Stories to Watch 2019: The National Museum of African American Music

MuseumRendering Courtesy of The National Museum of African American Music

Black music has played a major role in American culture since African people were first brought here as slaves in the 17th century. Nashville soon will be the home of a unique space for exploring that legacy in great depth. After nearly two decades of preparation and planning, the National Museum of African American Music is set to open near the end of 2019 on a date to be announced; a grand-opening ceremony will follow in 2020.

The museum is slated to occupy a 56,000-square-foot corner of the mixed-use Fifth + Broadway development, facing Bridgestone Arena on one side and the Ryman on the other. CEO Henry Beecher Hicks III and his team are focused on making the museum a place to look closely at the threads of black musicians’ influence and to follow them in the many directions they extend. 

“We’re doing something a little bit different, in the sense that most music museums deal with a genre, a label or an artist,” says Hicks. “We are not going to be as specific as that. Instead, we’re really going to look at the evolution of American history, so from probably the early 1800s through the present day. Then, as we take a walk through American history, we take a look at what genres popped up and became predominant.”

To serve that mission, the museum’s exhibits will be organized into five galleries. “Wade in the Water” tells the story of gospel music and its evolution into soul and other related genres, while “Crossroads” outlines the blues’ history and its effects on a huge variety of music. “A Love Supreme” traces the deep roots of jazz, while “One Nation Under a Groove” looks at R&B and its myriad offshoots, from funk to techno and beyond. “The Message” looks at how hip-hop became an integral part of the past four decades of popular music.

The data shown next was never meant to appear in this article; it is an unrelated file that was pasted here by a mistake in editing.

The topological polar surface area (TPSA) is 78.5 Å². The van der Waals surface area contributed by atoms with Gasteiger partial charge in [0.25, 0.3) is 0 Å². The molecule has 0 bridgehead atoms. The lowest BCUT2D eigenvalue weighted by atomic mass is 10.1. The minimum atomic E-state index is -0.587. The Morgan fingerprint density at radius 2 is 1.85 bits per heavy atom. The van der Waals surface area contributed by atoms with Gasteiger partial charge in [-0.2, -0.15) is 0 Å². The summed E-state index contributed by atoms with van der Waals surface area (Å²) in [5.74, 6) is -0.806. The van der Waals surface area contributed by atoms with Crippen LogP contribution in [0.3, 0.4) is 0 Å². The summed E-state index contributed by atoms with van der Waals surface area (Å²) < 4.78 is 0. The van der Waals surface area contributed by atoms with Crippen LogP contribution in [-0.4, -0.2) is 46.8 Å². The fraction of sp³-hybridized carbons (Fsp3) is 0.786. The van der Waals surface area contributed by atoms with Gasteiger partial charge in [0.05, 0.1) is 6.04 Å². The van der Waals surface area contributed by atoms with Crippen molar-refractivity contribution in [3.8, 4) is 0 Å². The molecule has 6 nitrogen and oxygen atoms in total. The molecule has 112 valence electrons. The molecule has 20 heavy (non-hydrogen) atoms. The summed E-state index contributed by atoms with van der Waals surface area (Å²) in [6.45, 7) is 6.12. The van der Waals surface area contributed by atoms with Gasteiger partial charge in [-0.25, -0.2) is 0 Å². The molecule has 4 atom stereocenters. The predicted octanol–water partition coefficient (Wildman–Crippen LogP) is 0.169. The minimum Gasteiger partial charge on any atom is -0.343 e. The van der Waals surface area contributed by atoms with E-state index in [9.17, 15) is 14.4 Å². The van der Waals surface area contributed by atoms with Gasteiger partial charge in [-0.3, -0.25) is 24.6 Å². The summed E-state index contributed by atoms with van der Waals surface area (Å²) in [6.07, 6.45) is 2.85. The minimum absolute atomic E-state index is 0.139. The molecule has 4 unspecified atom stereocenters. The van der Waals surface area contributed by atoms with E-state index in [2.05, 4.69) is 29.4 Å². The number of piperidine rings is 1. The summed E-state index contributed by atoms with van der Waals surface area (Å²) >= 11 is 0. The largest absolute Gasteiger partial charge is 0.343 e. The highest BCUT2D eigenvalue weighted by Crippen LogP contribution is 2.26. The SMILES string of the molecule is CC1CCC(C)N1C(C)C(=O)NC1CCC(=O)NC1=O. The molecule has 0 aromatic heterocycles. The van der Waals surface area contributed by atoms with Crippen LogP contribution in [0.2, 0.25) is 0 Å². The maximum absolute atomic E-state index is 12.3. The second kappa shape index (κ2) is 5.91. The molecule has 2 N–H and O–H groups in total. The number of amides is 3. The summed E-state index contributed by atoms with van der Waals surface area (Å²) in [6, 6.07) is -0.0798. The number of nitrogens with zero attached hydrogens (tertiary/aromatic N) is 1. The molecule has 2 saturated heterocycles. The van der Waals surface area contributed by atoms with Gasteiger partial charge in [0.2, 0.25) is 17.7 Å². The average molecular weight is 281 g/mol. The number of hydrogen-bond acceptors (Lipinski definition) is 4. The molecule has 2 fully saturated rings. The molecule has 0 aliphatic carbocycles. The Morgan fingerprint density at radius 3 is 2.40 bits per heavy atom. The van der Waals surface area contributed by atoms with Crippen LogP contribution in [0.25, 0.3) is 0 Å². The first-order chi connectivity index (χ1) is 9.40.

Museum2Rendering Courtesy of The National Museum of African American Music

The story is massive, so patrons will have some navigational help from an app called Rivers of Rhythm (preview it at rofr.nmaam.org). It’s similar to a streaming music service — users can choose an artist, and the app will suggest other musicians to check out: those who influenced that artist, as well as others who were inspired by their work. 

The museum has about 1,000 artifacts in its collection now and expects to have some 1,400 by the time it opens. Items displayed at a media preview in August included movie posters, instruments and stage costumes. Standing next to a Dior gown worn by Whitney Houston emphasized the impact of physical artifacts: I was shocked to see that Houston’s immense voice and presence emanated from a person with such a small frame. In addition, some 25 technology-enhanced interactive features are planned, including one that will allow visitors to sing in a choir (with a little green-screen magic) under the direction of Nashville gospel legend Dr. Bobby Jones.

Museum3Rendering Courtesy of The National Museum of African American Music

The concept of unity that informs the One Nation Under a Groove gallery — named after Funkadelic’s 1978 album — is something that Hicks sees as a crucial function for the museum in our time of social crisis.

“I think that however we’ve gotten here, whether it’s property-tax shortfalls or challenges with policing,” he says, “taking the opportunity to think about how civically we are able to be united — to trust one another, and to use music as a tool to have fun together and to be one nation or one city — is a great, great, great thing. This museum should be able to help us do that, so we’re excited to be a part of it.”

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